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Help: Melodies to Broadside Ballads

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GUEST,Terry Blankenship 18 Jun 01 - 11:08 PM
Bob Bolton 18 Jun 01 - 11:17 PM
GUEST,Terry Blankenship 19 Jun 01 - 12:17 AM
Stewie 19 Jun 01 - 12:35 AM
katlaughing 19 Jun 01 - 02:30 AM
GUEST,Terry Blankenship 19 Jun 01 - 02:51 AM
pavane 19 Jun 01 - 04:40 AM
pavane 19 Jun 01 - 04:41 AM
IanC 19 Jun 01 - 06:38 AM
Malcolm Douglas 19 Jun 01 - 09:22 AM
Sorcha 19 Jun 01 - 10:05 AM
GUEST,Terry Blankenship 19 Jun 01 - 09:13 PM
Malcolm Douglas 19 Jun 01 - 09:20 PM
GUEST 19 Jun 01 - 10:03 PM
toadfrog 19 Jun 01 - 11:32 PM
GUEST 19 Jun 01 - 11:53 PM
GUEST 20 Jun 01 - 12:10 AM
MMario 20 Jun 01 - 12:20 AM
katlaughing 20 Jun 01 - 01:36 AM
WickedLad 20 Jun 01 - 01:45 AM
Sorcha 20 Jun 01 - 02:14 AM
Malcolm Douglas 20 Jun 01 - 08:33 AM
MMario 20 Jun 01 - 11:37 AM
toadfrog 20 Jun 01 - 10:17 PM
Sandy Paton 20 Jun 01 - 10:52 PM
Rev 21 Jun 01 - 01:41 AM
GUEST,Terry Blankenship 21 Jun 01 - 04:06 AM
IanC 21 Jun 01 - 05:09 AM
GUEST,Sylvie 21 Jun 01 - 07:10 AM
GUEST,Terry Blankenship 25 Jun 01 - 12:23 AM
GUEST 25 Jun 01 - 08:45 AM
GUEST,Dan McKinnon 25 Jun 01 - 08:54 AM
IanC 25 Jun 01 - 09:03 AM
GUEST 25 Jun 01 - 09:45 AM
GUEST 25 Jun 01 - 10:07 AM
IanC 25 Jun 01 - 10:10 AM
GUEST 25 Jun 01 - 11:10 AM
GUEST,Terry Blankenship 26 Jun 01 - 01:59 AM
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Subject: Melodies to Broadside Ballads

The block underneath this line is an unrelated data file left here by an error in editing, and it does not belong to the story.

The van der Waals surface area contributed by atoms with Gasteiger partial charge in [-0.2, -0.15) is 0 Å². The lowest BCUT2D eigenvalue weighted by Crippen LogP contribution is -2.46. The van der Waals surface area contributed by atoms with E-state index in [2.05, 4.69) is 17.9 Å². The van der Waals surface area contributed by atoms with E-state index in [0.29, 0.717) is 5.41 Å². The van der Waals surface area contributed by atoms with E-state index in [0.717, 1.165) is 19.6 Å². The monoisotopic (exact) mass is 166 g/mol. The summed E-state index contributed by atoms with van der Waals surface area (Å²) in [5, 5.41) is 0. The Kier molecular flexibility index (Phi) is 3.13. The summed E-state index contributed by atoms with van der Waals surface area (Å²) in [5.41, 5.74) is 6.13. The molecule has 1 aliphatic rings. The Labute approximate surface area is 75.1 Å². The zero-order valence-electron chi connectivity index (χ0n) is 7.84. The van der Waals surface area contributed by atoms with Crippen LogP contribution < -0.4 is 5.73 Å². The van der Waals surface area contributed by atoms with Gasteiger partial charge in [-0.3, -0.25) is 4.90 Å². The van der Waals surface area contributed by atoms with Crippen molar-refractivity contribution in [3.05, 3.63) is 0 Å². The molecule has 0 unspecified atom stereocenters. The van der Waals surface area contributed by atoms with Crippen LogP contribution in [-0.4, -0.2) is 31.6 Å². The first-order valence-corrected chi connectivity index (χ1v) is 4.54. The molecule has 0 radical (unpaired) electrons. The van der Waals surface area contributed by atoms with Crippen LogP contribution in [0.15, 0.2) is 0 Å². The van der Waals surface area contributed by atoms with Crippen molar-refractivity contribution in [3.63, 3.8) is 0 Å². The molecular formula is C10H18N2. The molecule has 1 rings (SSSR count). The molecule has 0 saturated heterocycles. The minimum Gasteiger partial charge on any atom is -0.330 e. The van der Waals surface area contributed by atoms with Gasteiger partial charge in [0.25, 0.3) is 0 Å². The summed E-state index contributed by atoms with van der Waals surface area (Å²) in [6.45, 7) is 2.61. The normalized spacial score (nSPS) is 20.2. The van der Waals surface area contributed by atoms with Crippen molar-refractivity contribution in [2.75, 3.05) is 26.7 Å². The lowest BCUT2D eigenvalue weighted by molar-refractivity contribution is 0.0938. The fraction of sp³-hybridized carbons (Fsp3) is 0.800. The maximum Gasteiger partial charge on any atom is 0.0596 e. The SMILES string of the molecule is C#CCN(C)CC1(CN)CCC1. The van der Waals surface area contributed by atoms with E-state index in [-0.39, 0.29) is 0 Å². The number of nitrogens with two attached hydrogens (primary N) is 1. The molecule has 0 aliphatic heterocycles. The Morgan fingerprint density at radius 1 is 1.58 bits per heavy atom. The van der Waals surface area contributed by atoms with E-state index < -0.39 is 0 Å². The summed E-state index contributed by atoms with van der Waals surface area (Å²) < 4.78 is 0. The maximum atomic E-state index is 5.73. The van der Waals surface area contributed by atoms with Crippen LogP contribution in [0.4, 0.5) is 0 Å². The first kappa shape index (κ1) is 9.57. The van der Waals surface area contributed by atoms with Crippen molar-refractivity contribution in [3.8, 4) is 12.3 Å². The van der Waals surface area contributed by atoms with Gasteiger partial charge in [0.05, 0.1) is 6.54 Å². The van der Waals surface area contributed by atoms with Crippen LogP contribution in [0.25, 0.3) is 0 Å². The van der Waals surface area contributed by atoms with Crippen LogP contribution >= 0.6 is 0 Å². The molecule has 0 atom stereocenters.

From: GUEST,Terry Blankenship
Date: 18 Jun 01 - 11:08 PM

I was just checking out the Bodleian Library of Broadside Ballads.

There are lyrics to tons of songs there but I didn't see any music or even melody lines.

Where can you find the melodies to broadside ballads? Is there anywhere on line?

Did broadside ballads originnally come with the music or just the lyrics?

Are there any large volumes of broadsides available in book form today (like the Childs Ballads)?

Are all the volumes of Childs Ballads available today or are they out of print?


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Subject: RE: Help: Melodies to Broadside Ballads
From: Bob Bolton
Date: 18 Jun 01 - 11:17 PM

G'day terry,

According to Mayhew, when he wrote about the London poor, in 1850, the most common tune used by ballad peddlers to sing their wares was Boulavogue. This was probably because so many Irish had been displaced by the potato blight in Ireland and many of them had gravitated to London.

The broadsides often had no tune given and the sellers would just sing them as best they could ... and the buyers would do the same. The good tunes stuck and come down to us ... and a million lousy ones don't! Once the music hall was going strongly, I think tune names became more common, since many broadsides were now parodies of popular songs.

Regards,

Bob Bolton


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Subject: RE: Help: Melodies to Broadside Ballads
From: GUEST,Terry Blankenship
Date: 19 Jun 01 - 12:17 AM

So where did people like Martin Carthy or Steeleye Span get the melodies for broadsides and old songs that they did? Did they just use some other traditional song melody or tune melody, or did they just make up their own melodies and chords.

Terry